Among the 65 visitors who signed up to tour St. Patrick’s Church on June 17 during the annual Car Free Day on Main Street was a well-dressed young man carrying a backpack. “I’m looking for a church that is the right fit,” he said.

Giving his name only as Tony, the man explained that he grew up attending “a few different churches, on and off.” He eventually drifted away from practising any faith.

As an adult he became an entrepreneur, got married, and started a family. Inspired by some of his business mentors, he began to feel the need to pay attention to his spiritual life in order to be a good husband and father. So when he saw that members of St. Patrick’s were offering tours, he signed up. And as parishioner Gilda Penfold guided visitors through the church, he hung on her every word.

At the end of the tour, Tony learned about the sacrament of reconciliation. Though he could not participate in the sacrament, his face lit up when he was offered a chance to talk to a priest about his questions related to faith – an opportunity he readily seized.

Nearly half a million people attend Vancouver’s Car Free Day street festivals. Yet when Father James Hughes arrived at the parish six years ago and learned about Car Free Day – which blocks off all vehicular traffic on Main St. from Broadway to 30th Ave. – he also learned that parishioners never realized they should have a presence at the festival.

That year, Car Free Day coincided with the World Cup soccer tournament, so Father Hughes dragged a television onto Main St., juggled a soccer ball, and invited people to play street soccer. The parish choir moved its rehearsal out to the street.

Parishioners quickly took the lead planning parish events for Car Free Day. Various parish groups now offer musical entertainment, while another group offers church tours. Father Hughes, other clergy, and seminarians take turns sitting at a table being available to chat with anyone.

Father Hughes welcomes conversation at his parish's booth on Car-Free Day. (Alicia Ambrosio photo)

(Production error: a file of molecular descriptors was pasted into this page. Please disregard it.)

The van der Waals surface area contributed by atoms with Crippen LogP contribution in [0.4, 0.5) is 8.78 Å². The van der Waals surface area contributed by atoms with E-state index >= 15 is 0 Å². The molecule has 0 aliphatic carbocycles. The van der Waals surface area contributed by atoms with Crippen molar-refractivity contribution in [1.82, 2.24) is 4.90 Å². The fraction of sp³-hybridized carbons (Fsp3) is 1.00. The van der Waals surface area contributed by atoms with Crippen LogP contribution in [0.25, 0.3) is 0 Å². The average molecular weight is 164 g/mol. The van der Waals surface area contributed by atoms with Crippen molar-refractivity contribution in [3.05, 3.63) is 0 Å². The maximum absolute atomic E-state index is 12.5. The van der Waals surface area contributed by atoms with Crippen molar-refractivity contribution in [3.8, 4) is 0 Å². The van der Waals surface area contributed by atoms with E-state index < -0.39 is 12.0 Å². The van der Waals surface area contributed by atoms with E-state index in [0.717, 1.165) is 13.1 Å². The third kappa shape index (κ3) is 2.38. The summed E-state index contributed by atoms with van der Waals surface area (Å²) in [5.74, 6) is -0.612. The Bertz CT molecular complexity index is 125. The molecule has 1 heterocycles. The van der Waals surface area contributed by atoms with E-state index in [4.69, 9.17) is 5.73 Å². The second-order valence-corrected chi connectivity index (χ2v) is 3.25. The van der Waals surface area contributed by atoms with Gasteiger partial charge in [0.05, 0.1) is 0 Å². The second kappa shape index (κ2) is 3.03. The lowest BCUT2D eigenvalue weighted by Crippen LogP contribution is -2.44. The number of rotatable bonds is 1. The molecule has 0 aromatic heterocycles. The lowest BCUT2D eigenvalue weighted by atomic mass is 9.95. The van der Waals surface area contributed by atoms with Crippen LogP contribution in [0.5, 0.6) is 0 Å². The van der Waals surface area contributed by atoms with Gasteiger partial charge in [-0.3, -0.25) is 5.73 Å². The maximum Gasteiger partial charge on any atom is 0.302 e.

Father Hughes said, “More times than not, people want to engage about their personal life.” Being available to engage in those types of conversation is exactly what a parish priest is called to do.

“Parish doesn’t mean those who go to church on Sunday, it means the [geographical] boundaries. A parishioner is ... all people who live within those parish boundaries,” he said.

Father Hughes said, “We’ve not been conditioned to put our faith out there.”  Noting that evangelization is all about being visible, he advised, “Look like you’re having fun, be normal. It draws people. They come to us.”

While some people have been connected to the Rite of Christian Initiation of Adults (RCIA) or Alpha program at St. Patrick’s because of Car Free Day, Father Hughes warns the goal is not instant conversions. “To expect [a person] in RCIA in September is unrealistic.” Instead, he said, being present to the community is a chance to “plant the seed.”

Not every parish is located on the path of an annual street festival, but “every parish has a ‘main street’ in its proximity,” he said; and every parish can think of “creative ways to be inviting and have a presence” to the community in its parish boundaries.

Passersby take photos with seminarian Shawn Chessell dressed as St. Patrick. (Photo submitted)

This ministry of presence also teaches seminarians that their primary duty as priests is to reach people. “It helps them understand what a diocesan priest is called to be,” he said, explaining that, while diocesan priests are busy, if they’re too busy to connect with people and be an evangelizing presence, then they’re too busy.